Monday, June 15, 2009

Commodity v. High Tech: How we need new technology in automobiles

I think you will notice that most of the companies that have filed bankruptcy over the past 9 months are producing commodities as opposed to high tech products. In fact, many high tech companies, including RIM and Apple are actually doing quite well. In contrast to lots of the other negative news out there, I think this is actually a good sign. Moreover, if the government takes note, it will encourage it to take the right steps with regard to the ongoing automobile bankruptcies.

A commodity, as defined by Webster's dictionary is:

A physical substance....... which is interchangeable with another product of the same type, and which investors buy or sell, usually through futures contracts. The price of the commodity is subject to supply and demand. Risk is actually the reason exchange trading of the basic agricultural products began. For example, a farmer risks the cost of producing a product ready for market at sometime in the future because he doesn't know what the selling price will be.

High tech proprietary products, however, are not subject to the same economic principals as commodities. For instance, Apple has essentially been able to set the price of Iphones for the last few years. As such, it is generally better for a company to be selling high tech proprietary products, as opposed to commodities.

Alas, all products become commodities. Even Iphones are having significant pricing pressures as competitors such as the Palm Pre enter the market.

The genius of the U.S. capitalist system is that it has always provided the greatest incentive for the creation of high tech proprietary products. That is why we lead the way in early industrialization, the computer revolution, and the information technology boom. Unlike our European counterparts, we were not hamstrung by entrenched businesses and the business interference of royalty that were able to mold the laws and markets to encourage the continued purchase of their outdated and fungible products.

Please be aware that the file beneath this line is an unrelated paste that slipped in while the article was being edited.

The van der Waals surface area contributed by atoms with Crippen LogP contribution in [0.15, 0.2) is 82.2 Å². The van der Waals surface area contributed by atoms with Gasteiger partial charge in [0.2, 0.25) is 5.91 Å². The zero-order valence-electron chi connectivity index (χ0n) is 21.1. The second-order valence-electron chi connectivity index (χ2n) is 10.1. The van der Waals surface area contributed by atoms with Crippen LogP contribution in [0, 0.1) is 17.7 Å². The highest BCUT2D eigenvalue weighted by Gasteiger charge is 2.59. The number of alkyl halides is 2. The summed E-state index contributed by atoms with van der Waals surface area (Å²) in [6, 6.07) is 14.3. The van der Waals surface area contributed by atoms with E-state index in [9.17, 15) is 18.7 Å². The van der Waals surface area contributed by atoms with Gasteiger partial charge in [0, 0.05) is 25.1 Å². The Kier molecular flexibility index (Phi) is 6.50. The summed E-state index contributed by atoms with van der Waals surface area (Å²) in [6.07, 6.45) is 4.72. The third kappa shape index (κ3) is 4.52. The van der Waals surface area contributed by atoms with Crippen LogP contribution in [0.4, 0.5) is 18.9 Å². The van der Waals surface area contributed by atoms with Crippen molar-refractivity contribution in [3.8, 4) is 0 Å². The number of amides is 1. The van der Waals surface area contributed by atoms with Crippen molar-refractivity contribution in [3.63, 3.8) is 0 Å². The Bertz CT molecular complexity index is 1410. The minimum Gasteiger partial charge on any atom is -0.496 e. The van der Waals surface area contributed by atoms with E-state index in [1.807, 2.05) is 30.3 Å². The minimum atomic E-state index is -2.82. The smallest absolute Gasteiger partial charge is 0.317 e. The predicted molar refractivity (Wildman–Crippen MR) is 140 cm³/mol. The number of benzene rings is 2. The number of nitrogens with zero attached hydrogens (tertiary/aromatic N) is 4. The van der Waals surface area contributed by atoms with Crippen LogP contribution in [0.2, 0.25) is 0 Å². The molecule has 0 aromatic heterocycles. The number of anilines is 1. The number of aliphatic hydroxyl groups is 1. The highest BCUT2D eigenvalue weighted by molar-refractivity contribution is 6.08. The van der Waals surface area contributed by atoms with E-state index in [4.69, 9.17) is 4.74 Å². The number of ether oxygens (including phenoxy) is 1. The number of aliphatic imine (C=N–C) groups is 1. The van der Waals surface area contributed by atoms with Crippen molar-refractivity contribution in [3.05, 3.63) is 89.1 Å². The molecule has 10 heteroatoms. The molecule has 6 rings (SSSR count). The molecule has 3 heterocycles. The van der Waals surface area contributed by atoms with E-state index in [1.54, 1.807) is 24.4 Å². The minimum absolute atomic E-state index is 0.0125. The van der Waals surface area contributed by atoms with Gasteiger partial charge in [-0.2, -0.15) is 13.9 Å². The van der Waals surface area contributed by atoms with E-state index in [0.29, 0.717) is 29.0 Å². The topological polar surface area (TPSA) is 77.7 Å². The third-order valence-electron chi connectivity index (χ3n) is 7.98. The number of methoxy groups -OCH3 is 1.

In contrast to the U.S., look at countries that really heavily or solely on a commodity based economy. Take for instance, Saudi Arabia. When the price of oil drops, so does Saudi Arabia's economy.

Unfortunately, while we have benefits by a diverse and fluid economy in which new technology is always replacing tired commodities, some businesses have worked against this dynamic system to stack the deck in their favor. Many of our industries have promoted laws and regulation that encourage the artificially inflated prices for their commodities. There is no better example of this than the pharmaceutical companies. The same companies that created lifesaving drugs during the first half of the 20th century, but morphed into sales, marketing and lobbying companies during the second half. Name one drug that has cured anything over the past 25 years. Can't, can you? However, you can probably name 5 diseases that didn't exist 25 years ago, and the corresponding drug that can "cure" it. Yes, I know, we are all grateful that "restless leg syndrome" has been eliminated from our life. All of this culminated with the Medicare Prescription Drug Modernization and Improvement Act, signed into law in 2003, which made it a crime to negotiate with the drug companies for lower prices.

Applied to the automotive industry and the recent bankruptcies, a substantial part of the vehicle has become a commodity. Don't cry to much, as the industry has had almost a century of operating as a high tech businesses with the same technology. That is why Hyundai has one of the top luxury cars in the world, the Genesis, at such a cheap price. The reason for this, is twofold. First, that the existing infrastructure is set up to make the internal combustion engine. I have blogged about this in detail, as well as the need for the government to facilitate a move to new technology. The second, is government incentives that encourage consumption of petroleum. This lead to GM tabling the eclectic car, though it had an over 12 year head start. This needs to be eliminated immediately. If higher gas taxes aren't palatable, substantial investment in new propulsion technology is crucial. After all, the Pruis, which is the only production car with a high tech engine is selling like crazy. Why? Well there is a certain amount of brand status, but also because it is a silent engine. This was emphasized on the show Weeds, where UTURN, the local drug dealer outfitted all of his couriers with Prius, so "no one knew when they were coming." If the current automotive bankrupties are done right, we can revolutionize the automobile with high tech proprietary technology, no one will know that America is coming, and we will rule the next generation of car manufacturing.

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